What is alcohol and drug abuse?
It is the use of alcohol and/or other drugs to the point that it affects one’s relationships, school or work performance, athletic or artistic performance, finances and/or results in legal problems.
Most drinkers in the United States consume more alcohol in their late teens and early twenties than during any other period in their lives. Within this age group, the phenomenon of high-risk drinking is more prevalent among college students than non-students and “contributes to an estimated 1,400 student deaths, 500,000 injuries and 70,000 cases of sexual assault each year". (National Advisory Council on Alcohol Abuse and Alcoholism College Drinking Task Force)
How can I tell if I have a problem?
- Engage in activities or say things, when you’re under the influence that you regret later or don’t remember?
- Get into verbal or physical arguments or fights after consuming alcohol or drugs?
- Lie to friends and family about your drinking or other drug use?
- Engage in high risk behavior while under the influence?
- Having increasing problems with important relationships?
- Steadily drinking and/or increasing your drug use?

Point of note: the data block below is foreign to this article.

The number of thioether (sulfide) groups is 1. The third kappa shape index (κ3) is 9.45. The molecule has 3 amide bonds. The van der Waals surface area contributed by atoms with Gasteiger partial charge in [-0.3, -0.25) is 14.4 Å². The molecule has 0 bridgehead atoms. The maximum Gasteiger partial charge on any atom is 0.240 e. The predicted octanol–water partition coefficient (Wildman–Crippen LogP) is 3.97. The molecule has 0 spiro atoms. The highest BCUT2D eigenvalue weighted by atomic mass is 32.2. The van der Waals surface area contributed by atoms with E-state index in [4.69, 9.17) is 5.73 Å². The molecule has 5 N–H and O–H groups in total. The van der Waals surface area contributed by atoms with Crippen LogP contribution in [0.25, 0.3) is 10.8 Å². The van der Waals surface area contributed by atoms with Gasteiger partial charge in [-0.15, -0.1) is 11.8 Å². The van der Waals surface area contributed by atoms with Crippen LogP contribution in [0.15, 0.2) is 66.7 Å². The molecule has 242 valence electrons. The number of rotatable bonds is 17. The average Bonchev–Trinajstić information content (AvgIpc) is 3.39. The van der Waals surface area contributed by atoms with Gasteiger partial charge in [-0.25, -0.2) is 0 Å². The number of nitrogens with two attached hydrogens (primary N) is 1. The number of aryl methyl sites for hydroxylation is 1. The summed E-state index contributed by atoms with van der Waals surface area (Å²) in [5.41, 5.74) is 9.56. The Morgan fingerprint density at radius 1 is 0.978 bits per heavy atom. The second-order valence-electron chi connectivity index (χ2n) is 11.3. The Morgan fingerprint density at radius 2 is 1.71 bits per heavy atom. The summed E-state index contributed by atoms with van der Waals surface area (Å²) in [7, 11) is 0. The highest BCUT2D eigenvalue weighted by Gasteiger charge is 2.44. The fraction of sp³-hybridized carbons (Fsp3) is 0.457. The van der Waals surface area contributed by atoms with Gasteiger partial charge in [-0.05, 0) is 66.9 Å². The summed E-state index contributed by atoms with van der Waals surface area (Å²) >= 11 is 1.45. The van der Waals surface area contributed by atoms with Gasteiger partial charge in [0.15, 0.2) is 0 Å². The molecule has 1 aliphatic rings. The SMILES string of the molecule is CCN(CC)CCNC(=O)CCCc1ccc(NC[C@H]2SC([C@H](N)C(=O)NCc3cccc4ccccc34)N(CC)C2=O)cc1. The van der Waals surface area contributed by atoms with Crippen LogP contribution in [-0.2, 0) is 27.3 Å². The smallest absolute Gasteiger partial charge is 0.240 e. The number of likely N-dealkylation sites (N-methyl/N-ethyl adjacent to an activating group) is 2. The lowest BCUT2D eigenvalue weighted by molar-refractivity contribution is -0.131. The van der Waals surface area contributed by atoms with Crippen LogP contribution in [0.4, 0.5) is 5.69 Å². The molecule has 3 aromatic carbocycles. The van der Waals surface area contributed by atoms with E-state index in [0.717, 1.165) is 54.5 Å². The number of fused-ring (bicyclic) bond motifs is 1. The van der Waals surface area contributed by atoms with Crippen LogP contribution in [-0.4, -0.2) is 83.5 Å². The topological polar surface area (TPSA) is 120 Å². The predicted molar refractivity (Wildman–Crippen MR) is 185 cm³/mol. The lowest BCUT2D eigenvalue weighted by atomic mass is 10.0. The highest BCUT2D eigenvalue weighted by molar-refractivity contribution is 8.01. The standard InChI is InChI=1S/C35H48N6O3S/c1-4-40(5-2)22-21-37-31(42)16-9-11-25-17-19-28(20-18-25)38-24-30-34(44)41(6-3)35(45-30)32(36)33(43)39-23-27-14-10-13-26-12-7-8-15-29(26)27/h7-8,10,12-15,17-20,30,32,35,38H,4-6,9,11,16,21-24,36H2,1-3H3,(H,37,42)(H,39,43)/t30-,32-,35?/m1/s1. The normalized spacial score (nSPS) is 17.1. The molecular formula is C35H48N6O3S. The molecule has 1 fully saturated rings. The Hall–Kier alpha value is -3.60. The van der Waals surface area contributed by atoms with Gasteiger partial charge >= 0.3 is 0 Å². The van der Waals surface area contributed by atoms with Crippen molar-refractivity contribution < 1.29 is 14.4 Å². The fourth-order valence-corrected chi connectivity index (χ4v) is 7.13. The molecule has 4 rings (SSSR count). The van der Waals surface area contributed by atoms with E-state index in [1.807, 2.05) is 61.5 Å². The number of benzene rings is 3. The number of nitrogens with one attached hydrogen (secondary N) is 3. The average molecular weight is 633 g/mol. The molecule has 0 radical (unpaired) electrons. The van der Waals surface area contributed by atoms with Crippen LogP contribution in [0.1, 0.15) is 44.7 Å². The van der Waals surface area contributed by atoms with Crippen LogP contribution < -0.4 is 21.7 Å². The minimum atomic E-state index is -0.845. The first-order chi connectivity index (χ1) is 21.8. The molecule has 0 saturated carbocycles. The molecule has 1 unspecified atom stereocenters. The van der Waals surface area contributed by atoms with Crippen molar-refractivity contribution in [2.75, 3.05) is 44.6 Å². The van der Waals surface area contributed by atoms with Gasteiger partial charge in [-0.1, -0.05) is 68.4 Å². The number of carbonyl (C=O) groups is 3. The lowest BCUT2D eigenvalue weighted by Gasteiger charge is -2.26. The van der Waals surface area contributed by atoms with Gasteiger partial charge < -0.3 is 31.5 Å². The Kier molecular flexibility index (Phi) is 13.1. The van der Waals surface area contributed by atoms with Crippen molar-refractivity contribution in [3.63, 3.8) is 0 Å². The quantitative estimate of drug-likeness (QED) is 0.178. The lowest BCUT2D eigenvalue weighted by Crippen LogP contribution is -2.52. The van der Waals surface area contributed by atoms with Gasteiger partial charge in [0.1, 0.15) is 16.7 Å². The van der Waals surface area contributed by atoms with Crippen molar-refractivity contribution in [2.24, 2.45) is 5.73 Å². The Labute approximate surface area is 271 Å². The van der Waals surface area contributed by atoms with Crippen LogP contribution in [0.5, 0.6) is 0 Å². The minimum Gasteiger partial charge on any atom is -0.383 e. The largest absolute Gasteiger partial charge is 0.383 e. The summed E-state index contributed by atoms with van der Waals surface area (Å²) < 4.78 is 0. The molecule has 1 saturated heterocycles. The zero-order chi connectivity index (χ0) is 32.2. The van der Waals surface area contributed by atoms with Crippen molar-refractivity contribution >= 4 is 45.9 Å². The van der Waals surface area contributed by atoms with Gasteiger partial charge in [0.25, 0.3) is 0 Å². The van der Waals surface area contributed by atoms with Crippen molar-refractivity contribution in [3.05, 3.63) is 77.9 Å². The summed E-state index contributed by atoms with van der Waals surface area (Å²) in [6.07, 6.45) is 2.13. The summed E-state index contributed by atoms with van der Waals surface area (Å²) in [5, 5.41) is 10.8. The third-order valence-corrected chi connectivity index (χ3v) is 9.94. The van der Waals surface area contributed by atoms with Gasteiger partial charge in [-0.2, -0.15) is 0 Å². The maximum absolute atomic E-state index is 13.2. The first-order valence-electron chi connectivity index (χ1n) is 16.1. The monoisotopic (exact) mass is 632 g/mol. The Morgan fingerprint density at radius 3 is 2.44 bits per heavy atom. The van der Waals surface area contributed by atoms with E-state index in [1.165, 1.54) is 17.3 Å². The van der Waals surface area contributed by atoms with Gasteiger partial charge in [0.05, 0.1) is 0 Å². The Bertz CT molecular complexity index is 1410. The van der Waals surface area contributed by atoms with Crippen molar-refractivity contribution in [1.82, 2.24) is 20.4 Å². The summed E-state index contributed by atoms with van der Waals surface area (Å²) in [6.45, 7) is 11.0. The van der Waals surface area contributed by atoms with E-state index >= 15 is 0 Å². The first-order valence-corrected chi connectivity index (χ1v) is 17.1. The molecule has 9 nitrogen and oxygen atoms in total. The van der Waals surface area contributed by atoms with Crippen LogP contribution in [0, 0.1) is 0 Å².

- Spending more money than you can afford on alcohol or other drugs?
- Having academic problems such as missing classes, difficulty studying, declining grades or losing interest in school? Having similar problems with work?
- Had an alcohol or drug-use related citation?
- Been the victim of non-consensual sex while under the influence? (If “yes,” seek help: King County Sexual Assault Resource Center; 888.998.6423 or contact UW Bothell Student Counseling Services.)
Answering “yes” to any of these questions could indicate a problem. You are encouraged to use the self screening tool (keyword “UWBothell”)
I’m concerned or have concluded that I have an alcohol or drug abuse problem. Where can I get help?
Addictions Program at Harborview: 206.744.9657
Alcoholics Anonymous: 206.587.2838
Narcotics Anonymous: 206.790.888
UW Bothell Student Mental Health Counseling Services: 425.352.3183
Or speak with your primary care practitioner.
To learn more, obtain a pamphlet or visit the sites listed below.
National Highway Traffic Safety Administration, Fatality Analysis Reporting.
“High-Risk Drinking in College: What We Know and What We Need to Learn. Epidemiology of Alcohol Use Among College Students,” College Drinking – Changing the Culture, September 23, 2005.
“Nonconsensual Sexual Experiences and Alcohol Consumption Among Women Entering College,” Ross, Lisa T., et.al. Journal of Interpersonal Violence, 17 March 2010.
Pamphlets available at UW Bothell Student Mental Health Counseling Services:
“Alcohol and Other Drugs: Risky Business,” American College Health Association, 2001.
“How to Cut Down on Your Drinking,” National Institute of Alcohol Abuse and Alcoholism, September 2001.
“How to Help a Friend With a Drinking Problem,” American College Health Association, October 2007.